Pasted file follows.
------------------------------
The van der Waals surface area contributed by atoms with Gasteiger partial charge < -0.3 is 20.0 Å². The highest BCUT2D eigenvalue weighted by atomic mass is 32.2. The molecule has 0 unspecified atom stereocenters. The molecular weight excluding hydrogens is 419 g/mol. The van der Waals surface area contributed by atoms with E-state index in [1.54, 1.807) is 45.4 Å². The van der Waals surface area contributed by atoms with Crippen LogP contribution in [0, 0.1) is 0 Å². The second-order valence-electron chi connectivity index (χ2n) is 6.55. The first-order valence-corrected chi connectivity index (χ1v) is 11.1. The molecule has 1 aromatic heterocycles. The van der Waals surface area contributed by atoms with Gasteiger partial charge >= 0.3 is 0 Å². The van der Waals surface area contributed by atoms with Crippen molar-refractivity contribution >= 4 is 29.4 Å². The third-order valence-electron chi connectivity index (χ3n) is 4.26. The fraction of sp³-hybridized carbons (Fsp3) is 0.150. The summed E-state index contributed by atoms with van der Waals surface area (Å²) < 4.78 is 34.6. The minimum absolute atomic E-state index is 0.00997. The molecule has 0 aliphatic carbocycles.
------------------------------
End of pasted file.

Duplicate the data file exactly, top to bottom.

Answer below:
The van der Waals surface area contributed by atoms with Gasteiger partial charge < -0.3 is 20.0 Å². The highest BCUT2D eigenvalue weighted by atomic mass is 32.2. The molecule has 0 unspecified atom stereocenters. The molecular weight excluding hydrogens is 419 g/mol. The van der Waals surface area contributed by atoms with E-state index in [1.54, 1.807) is 45.4 Å². The van der Waals surface area contributed by atoms with Crippen LogP contribution in [0, 0.1) is 0 Å². The second-order valence-electron chi connectivity index (χ2n) is 6.55. The first-order valence-corrected chi connectivity index (χ1v) is 11.1. The molecule has 1 aromatic heterocycles. The van der Waals surface area contributed by atoms with Gasteiger partial charge >= 0.3 is 0 Å². The van der Waals surface area contributed by atoms with Crippen molar-refractivity contribution >= 4 is 29.4 Å². The third-order valence-electron chi connectivity index (χ3n) is 4.26. The fraction of sp³-hybridized carbons (Fsp3) is 0.150. The summed E-state index contributed by atoms with van der Waals surface area (Å²) < 4.78 is 34.6. The minimum absolute atomic E-state index is 0.00997. The molecule has 0 aliphatic carbocycles.